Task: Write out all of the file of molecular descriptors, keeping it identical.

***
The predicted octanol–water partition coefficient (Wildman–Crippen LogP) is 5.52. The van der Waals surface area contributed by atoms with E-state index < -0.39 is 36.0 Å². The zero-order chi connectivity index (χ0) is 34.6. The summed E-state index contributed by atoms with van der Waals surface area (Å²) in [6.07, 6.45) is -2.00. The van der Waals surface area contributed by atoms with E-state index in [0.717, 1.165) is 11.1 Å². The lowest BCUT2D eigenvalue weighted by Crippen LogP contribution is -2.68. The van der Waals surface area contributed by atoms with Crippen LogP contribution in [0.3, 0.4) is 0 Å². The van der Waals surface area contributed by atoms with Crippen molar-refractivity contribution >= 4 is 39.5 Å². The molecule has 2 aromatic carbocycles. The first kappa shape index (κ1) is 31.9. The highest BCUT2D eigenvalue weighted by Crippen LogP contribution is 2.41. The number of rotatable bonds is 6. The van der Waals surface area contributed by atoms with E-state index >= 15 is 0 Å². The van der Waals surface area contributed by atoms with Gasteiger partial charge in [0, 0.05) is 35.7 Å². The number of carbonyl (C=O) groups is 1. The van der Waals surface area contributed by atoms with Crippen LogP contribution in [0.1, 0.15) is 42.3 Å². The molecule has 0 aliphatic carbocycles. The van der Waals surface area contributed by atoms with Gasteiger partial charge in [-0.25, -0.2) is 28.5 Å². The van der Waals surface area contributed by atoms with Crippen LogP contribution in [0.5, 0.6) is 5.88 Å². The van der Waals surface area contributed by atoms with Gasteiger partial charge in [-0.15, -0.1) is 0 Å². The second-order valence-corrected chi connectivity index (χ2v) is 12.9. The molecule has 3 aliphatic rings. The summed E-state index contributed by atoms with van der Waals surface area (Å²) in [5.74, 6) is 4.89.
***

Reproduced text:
The predicted octanol–water partition coefficient (Wildman–Crippen LogP) is 5.52. The van der Waals surface area contributed by atoms with E-state index < -0.39 is 36.0 Å². The zero-order chi connectivity index (χ0) is 34.6. The summed E-state index contributed by atoms with van der Waals surface area (Å²) in [6.07, 6.45) is -2.00. The van der Waals surface area contributed by atoms with E-state index in [0.717, 1.165) is 11.1 Å². The lowest BCUT2D eigenvalue weighted by Crippen LogP contribution is -2.68. The van der Waals surface area contributed by atoms with Crippen LogP contribution in [0.3, 0.4) is 0 Å². The van der Waals surface area contributed by atoms with Crippen molar-refractivity contribution >= 4 is 39.5 Å². The molecule has 2 aromatic carbocycles. The first kappa shape index (κ1) is 31.9. The highest BCUT2D eigenvalue weighted by Crippen LogP contribution is 2.41. The number of rotatable bonds is 6. The van der Waals surface area contributed by atoms with E-state index >= 15 is 0 Å². The van der Waals surface area contributed by atoms with Gasteiger partial charge in [0, 0.05) is 35.7 Å². The number of carbonyl (C=O) groups is 1. The van der Waals surface area contributed by atoms with Crippen LogP contribution in [0.1, 0.15) is 42.3 Å². The molecule has 0 aliphatic carbocycles. The van der Waals surface area contributed by atoms with Gasteiger partial charge in [-0.25, -0.2) is 28.5 Å². The van der Waals surface area contributed by atoms with Crippen LogP contribution in [0.5, 0.6) is 5.88 Å². The van der Waals surface area contributed by atoms with Gasteiger partial charge in [-0.15, -0.1) is 0 Å². The second-order valence-corrected chi connectivity index (χ2v) is 12.9. The molecule has 3 aliphatic rings. The summed E-state index contributed by atoms with van der Waals surface area (Å²) in [5.74, 6) is 4.89.